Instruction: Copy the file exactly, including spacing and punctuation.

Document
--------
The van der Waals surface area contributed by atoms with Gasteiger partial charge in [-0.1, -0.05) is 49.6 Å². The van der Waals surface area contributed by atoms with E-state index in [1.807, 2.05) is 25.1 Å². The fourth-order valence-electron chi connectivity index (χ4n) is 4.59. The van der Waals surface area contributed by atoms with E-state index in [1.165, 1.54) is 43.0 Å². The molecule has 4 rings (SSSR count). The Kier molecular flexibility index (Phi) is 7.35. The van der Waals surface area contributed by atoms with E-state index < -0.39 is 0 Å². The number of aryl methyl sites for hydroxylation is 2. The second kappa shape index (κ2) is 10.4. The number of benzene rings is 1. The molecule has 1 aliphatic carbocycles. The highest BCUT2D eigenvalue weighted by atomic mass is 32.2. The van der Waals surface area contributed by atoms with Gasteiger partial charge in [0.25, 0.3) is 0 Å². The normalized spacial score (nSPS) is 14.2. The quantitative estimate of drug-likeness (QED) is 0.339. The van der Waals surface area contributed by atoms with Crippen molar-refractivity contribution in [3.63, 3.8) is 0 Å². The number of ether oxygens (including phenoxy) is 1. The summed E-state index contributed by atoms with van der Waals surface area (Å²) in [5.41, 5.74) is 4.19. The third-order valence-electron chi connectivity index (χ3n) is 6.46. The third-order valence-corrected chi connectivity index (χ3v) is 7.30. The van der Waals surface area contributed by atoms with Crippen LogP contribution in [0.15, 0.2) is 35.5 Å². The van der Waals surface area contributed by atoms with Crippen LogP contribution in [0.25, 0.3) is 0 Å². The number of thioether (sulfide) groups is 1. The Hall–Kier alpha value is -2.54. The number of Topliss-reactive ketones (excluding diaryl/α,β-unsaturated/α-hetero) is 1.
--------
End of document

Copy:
The van der Waals surface area contributed by atoms with Gasteiger partial charge in [-0.1, -0.05) is 49.6 Å². The van der Waals surface area contributed by atoms with E-state index in [1.807, 2.05) is 25.1 Å². The fourth-order valence-electron chi connectivity index (χ4n) is 4.59. The van der Waals surface area contributed by atoms with E-state index in [1.165, 1.54) is 43.0 Å². The molecule has 4 rings (SSSR count). The Kier molecular flexibility index (Phi) is 7.35. The van der Waals surface area contributed by atoms with E-state index < -0.39 is 0 Å². The number of aryl methyl sites for hydroxylation is 2. The second kappa shape index (κ2) is 10.4. The number of benzene rings is 1. The molecule has 1 aliphatic carbocycles. The highest BCUT2D eigenvalue weighted by atomic mass is 32.2. The van der Waals surface area contributed by atoms with Gasteiger partial charge in [0.25, 0.3) is 0 Å². The normalized spacial score (nSPS) is 14.2. The quantitative estimate of drug-likeness (QED) is 0.339. The van der Waals surface area contributed by atoms with Crippen molar-refractivity contribution in [3.63, 3.8) is 0 Å². The number of ether oxygens (including phenoxy) is 1. The summed E-state index contributed by atoms with van der Waals surface area (Å²) in [5.41, 5.74) is 4.19. The third-order valence-electron chi connectivity index (χ3n) is 6.46. The third-order valence-corrected chi connectivity index (χ3v) is 7.30. The van der Waals surface area contributed by atoms with Crippen LogP contribution in [0.15, 0.2) is 35.5 Å². The van der Waals surface area contributed by atoms with Crippen LogP contribution in [0.25, 0.3) is 0 Å². The number of thioether (sulfide) groups is 1. The Hall–Kier alpha value is -2.54. The number of Topliss-reactive ketones (excluding diaryl/α,β-unsaturated/α-hetero) is 1.